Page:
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ASUS, apart from making the low-cost Nexus 7 tablets for Google, has mostly focused on high-end devices. Its PadFone lineup, which boasts of smartphones that turn into tablets at a moment’s notice, and the Transformer series of tablets have all been premium devices carrying a formidable price tag. So when the Taiwanese manufacturer launched the new Zenfone lineup of 4, 5 and 6-inch phones at rock-bottom prices, it took quite a few folks by surprise.
Motorola might have stunned the world with the US$179 Moto G and the US$100 Moto E, but the three Zenfones are even better when it comes to offering mid-range hardware at a price that one would usually associate with low-end devices that are somewhere at the bottom of the pit in terms of the overall experience.
The Asus Zenfone 4 is the cheapest of the Zenfone series, carrying a price tag even lower than the Moto E despite a more complete hardware package — there’s an autofocus camera on the back, a front-facing camera for video calls and the ever-important selfies, and more internal storage compared to Motorola’s latest budget smartphone. But does it offer a solid user experience? Well, let’s find out.
Design and build
Budget smartphones have never been known to be visually attractive, but like the Moto E, the Zenfone 4 looks better than the average phone. It’s got a standard rectangular build – it’s a bit fat, but the small size makes it easy to handle. The back cover is plastic, but it’s not the cheap-feeling plastic that Samsung phones are infamous for. This gives the device high points for its construction, especially given its price tag.
The Zenfone 4 has back, home and recent apps buttons (unfortunately, without a backlight) and a VGA camera on the front, a headphone jack at the top left, and power and volume buttons on the right side. A microUSB port is the sole inhabitant of the left side, while the bottom is completely devoid of any ports or keys. Oh, and there’s also an ASUS logo on both the front and back.
The Zenfone 4 comes in white, black, blue and red colour variants, and all of them look rather sporty. Ours is the red version of the phone, and it offers a nice visual touch without being too in-your-face, something Nokia’s Lumia phones are guilty of (even though those Lumia phones do look attractive.)
The display is usually the first aspect that gets compromised when it comes to budget smartphones, and it’s somewhat the case on the Zenfone 4. The phone has a 4-inch WVGA (800×480 pixels) display – that’s a lower resolution than the Moto E’s display, but since the screen is smaller, pixel density and screen sharpness isn’t something you’ll have a problem with. Viewing angles are good as well, though contrast does increase and make the screen a bit hazy when you look at it from the top or bottom. You also get a Gorilla Glass 3 screen, which means you won’t be scratching it very easily.
What people will have a problem with on the Zenfone 4 is the brightness. Indoors, the brightness isn’t an issue, but go outdoors and you will be struggling to decipher the screen under a bright sun, which is further complicated by the lack of automatic brightness. The colours aren’t vibrant either, though ASUS offers an app to tune the colour temperature and parameters like hue and saturation, along with a Vivid mode for deeper contrast.
Fortunately, the camera is something the Zenfone 4 makes little compromise on. For a US$100 device, the 5-megapixel camera on the back is nothing short of impressive. Under good lighting conditions, photos come out with sufficient detail, leaving some room to zoom in without seeing the quality of the photo deteriorating horribly. Macro shots are particularly good – just look at the image of a laptop keyboard down below.
Night shots aren’t very usable, but once again defy what you would expect at this price range, especially when you use Night or HDR mode. There’s no LED flash though, so taking photos in extremely dark conditions is out of the question. The Zenfone 4 records videos at Full HD with software-based video stabilisation. Video quality isn’t the best either, but under good lighting it should get the job done for most.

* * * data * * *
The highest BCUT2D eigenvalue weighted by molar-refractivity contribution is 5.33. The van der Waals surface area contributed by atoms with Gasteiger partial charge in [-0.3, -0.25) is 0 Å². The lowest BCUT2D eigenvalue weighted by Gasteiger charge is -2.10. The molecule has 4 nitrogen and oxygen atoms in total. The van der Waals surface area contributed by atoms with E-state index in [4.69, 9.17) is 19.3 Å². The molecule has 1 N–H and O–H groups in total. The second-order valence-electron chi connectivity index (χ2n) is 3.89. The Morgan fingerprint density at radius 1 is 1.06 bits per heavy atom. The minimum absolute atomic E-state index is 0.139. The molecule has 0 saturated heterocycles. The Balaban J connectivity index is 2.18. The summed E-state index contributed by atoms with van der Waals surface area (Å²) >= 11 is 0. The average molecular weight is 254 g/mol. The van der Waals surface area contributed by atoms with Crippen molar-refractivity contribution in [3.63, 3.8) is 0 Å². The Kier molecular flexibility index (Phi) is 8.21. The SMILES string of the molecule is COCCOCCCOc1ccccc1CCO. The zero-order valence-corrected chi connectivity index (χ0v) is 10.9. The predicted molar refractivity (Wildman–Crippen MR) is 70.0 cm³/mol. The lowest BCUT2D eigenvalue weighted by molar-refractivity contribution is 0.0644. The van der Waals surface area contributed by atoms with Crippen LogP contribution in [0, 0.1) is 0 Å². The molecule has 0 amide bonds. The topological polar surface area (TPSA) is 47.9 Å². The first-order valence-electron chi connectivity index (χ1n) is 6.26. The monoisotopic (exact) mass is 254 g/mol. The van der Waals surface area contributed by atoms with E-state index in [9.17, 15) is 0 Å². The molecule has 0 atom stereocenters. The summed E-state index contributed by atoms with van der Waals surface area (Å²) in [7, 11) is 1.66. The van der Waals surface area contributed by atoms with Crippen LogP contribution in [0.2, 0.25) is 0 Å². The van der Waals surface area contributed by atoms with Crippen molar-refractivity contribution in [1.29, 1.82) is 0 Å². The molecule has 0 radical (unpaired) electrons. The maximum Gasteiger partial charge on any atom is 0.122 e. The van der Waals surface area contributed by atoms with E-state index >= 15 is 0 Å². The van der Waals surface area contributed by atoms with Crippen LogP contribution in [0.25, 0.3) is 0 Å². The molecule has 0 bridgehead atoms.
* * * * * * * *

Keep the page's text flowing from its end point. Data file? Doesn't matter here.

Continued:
The camera software is also amazingly full-featured. You can tune settings like White Balance, ISO, photo resolution, exposure, or the image quality, and you can select from various modes like HDR, Beautification, Night, Selfies, Depth of Field, and Panorama, some of which are usually reserved for higher-end devices. For example, there’s a Smart Remove mode – this takes multiple photos and lets you remove moving objects from a scene, and it works surprisingly well. Then there’s Time Rewind – the camera starts taking multiple photos as soon as you turn on this mode, and then lets you select a final image from all the photos taken until you hit that shutter button.
Asus Zenfone 4 - Battery Life
Zenfone 4 Photo
Zenfone 4 Photo
Zenfone 4 Photo
Asus Zenfone 4 - Colour Options
Asus Zenfone 4 Ui - Camera Ui
Asus Zenfone 4 Ui - Hardware Specifications & Benchmarks
Asus Zenfone 4 Ui - Lock Screen, Notifications Bar & Settings Menu
Asus Zenfone 4 Ui - Vellamo Benchmark
Asus Zenfone 4
The front camera is considerably less stellar than what you have on the back, and understandably so. It suffices for those times you really need to take a selfie or do a video call, but just don’t expect much clarity or anything worth using.
The Zenfone 4 has a dual-core Intel Atom Z2520 processor clocked at 1.2 GHz, 1GB RAM, and the PowerVR SGX544MP2 GPU. Like Intel’s desktop CPUs, the Atom processor supports HyperThreading, which means there are four virtual cores, and performance is generally impressive. Apps don’t take too long to open and for example, Chrome starts loading a website in under three seconds after you click on a link from another app, and offers fast, hiccup-free scrolling on most web pages. The animations are smooth and lag-free, though you would be better off turning them off if you want to increase app opening speeds by a second or two, and general operation is pretty good.
The 1GB RAM makes sure you can have a few apps open in the background, and I was surprised that the launcher didn’t reload that often, which can’t always be said for devices in the segment. Of course, having too many things running can bog down the performance sometimes, but things keep running smoothly for the most part and should improve whenever the phone gets updated to Android 4.4 KitKat.
Gaming performance is adequate. The Zenfone 4 can run games like Temple Run 2 with ease, and the graphically-intensive Dead Trigger 2 also runs surprisingly smooth at low graphics settings, even when there’s a giant monster tearing things apart in front of you. Loading times are quite high, which is likely because of the slower storage in addition to the lack of processing power on the chipset.